When his unit regrouped, his line mate realized Duncan Mathis was missing. He "doubled back” to find him, she said. His line mate laid near the well the entire time to secure the area.
"His legs took the direct impact of the fall,” she said.
Duncan Mathis’ unit did their best to try and rescue him out of the 50-foot well. But eventually an Air Force three-man team rescued him from the dark hole. Mathis said her son’s unit lowered water and talked to him while waiting.
She said the ground around the well had been loosened so anyone who happened by would fall in. While she doesn’t know exactly how long her son was down in the well, it was at least a couple of hours.
"He went in during the dark of night and came out in daylight,” she said.
Memorial Day reunion?
Duncan Mathis could be back to the states by Memorial Day, his mother said, adding that she is waiting on the call that will reunite her with her son.
"My bags are already packed,” she said.
Mathis said he could possibly be transported to a Navy medical hospital in Norfolk, Va., due to the specialized orthopedic units. But she isn’t sure quite yet. His mother said the staff at the hospital in Germany have been great.
"They have treated his wounds,” she said. "They are an amazing staff who are very kind to a mom in tears on the phone. They have answered every question. They understand what a warrior is going through during a battle.”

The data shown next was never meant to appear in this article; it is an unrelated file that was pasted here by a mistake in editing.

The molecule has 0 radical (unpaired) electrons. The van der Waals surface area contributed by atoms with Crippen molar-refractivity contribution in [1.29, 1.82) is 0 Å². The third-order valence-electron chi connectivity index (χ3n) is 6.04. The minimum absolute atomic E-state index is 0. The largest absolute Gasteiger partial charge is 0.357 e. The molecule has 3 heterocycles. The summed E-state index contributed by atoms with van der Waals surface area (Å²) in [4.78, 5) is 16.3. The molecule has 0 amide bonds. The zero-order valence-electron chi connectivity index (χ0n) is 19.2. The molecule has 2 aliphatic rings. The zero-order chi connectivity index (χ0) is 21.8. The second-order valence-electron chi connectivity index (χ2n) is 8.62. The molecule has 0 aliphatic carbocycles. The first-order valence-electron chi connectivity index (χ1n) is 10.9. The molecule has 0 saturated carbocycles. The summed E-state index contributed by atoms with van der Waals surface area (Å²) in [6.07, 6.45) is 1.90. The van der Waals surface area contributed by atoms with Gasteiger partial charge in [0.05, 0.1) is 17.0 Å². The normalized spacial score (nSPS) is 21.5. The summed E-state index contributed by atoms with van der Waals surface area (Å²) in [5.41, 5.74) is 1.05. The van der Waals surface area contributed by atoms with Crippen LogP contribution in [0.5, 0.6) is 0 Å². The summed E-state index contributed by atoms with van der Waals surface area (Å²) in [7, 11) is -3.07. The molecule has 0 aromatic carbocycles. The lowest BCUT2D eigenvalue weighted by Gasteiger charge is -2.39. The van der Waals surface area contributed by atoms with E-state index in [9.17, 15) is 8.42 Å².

On Friday, first-graders at Lee Woodard Elementary created get well cards for the Wilson Marine. Mathis picked them up and can’t wait to get them to her son who will love them, she said.
His mother said while she is glad he is safe, she can’t stop thinking about the others who are still in Afghanistan fighting for their country each day. She also said she is very close with her son’s unit because a lot of them often came home with her son when they were on a weekend break. She said many of his "brothers” are from across the country.
"I had a Marine invasion at my home,” she said with a laugh. "I know them all. I got to know his unit very well. Memorial Day is about remembering those guys who are in the sand fighting every day for our freedom. We need to bring them all home. My son is here, my son’s friends are there. We need to tell the story of those who are wounded, who have made a sacrifice. They remind us of all the countless others who are still out there fighting.”